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Report of the Board of Inquiry into Coastal Policy


Report of the Board of Inquiry into the Proposed New Zealand Coastal Policy Statement 2008

One of the authors of a report to the government on the New Zealand Coastal Policy Statement is so incensed by the government’s refusal to publicly release the Board’s recommendations that he has published his own copy of the report.

Former Minister of Conservation, Mayor of Nelson and Policy Advisor to the United Nations Environment Programme, Philip Woollaston, today posted his copy of the board’s recommended re-drafting of the NZCPS online and sent it to news media and environmental groups. The report and recommendations can be downloaded from http://coastal.posterous.com/ .

To date the government has refused Official Information Act requests to release the report, an action Mr Woollaston describes as ‘outrageous’.

“This document is public property,” Mr Woollaston said. “It is the result of a large number of public submissions, considered in a statutory process over many months and at public expense. The public has a right to know the result, not least those who took the time and trouble to write submissions and appear at hearings up and down the country.”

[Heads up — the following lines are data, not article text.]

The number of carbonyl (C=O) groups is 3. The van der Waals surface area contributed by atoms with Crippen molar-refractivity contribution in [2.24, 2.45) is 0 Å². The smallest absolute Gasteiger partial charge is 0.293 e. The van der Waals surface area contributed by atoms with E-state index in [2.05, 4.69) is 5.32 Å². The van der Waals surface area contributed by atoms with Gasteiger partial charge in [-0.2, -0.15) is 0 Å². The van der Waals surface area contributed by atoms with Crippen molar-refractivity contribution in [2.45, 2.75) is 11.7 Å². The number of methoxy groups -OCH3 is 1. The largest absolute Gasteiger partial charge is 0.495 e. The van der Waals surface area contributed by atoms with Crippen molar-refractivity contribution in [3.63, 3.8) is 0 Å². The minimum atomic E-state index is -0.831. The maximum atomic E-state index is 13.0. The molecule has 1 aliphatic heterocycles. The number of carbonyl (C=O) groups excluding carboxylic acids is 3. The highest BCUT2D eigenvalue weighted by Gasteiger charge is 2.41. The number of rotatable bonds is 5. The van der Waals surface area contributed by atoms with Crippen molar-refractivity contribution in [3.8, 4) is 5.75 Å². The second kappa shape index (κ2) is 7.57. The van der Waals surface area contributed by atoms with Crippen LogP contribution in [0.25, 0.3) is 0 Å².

Mr Woollaston says that recent comments by Conservation Minister Kate Wilkinson – on Radio New Zealand’s “insight” programme last Sunday morning, suggest the government intends to bury the report permanently.

“This shows a surprising lack of awareness of her statutory responsibilities – both in relation to the review of the New Zealand Coastal Policy Statement and to the protection of coastal values. Under the RMA she is obliged to consider the Board of Inquiry report, to respond to it, and to publish it. The same Act makes it mandatory for her to protect significant features and areas of the coast.

The draft policy deals with a wide range of coastal issues including subdivision and development, protection of outstanding natural and historic features, public access and vehicles on beaches as well as the response to coastal hazards such as tsunami and climate change.

If adopted, it will form mandatory guidelines to local and regional government. The current NZCPS, issued in 1994, is generally seen as being out of date and in need of revision.

ends


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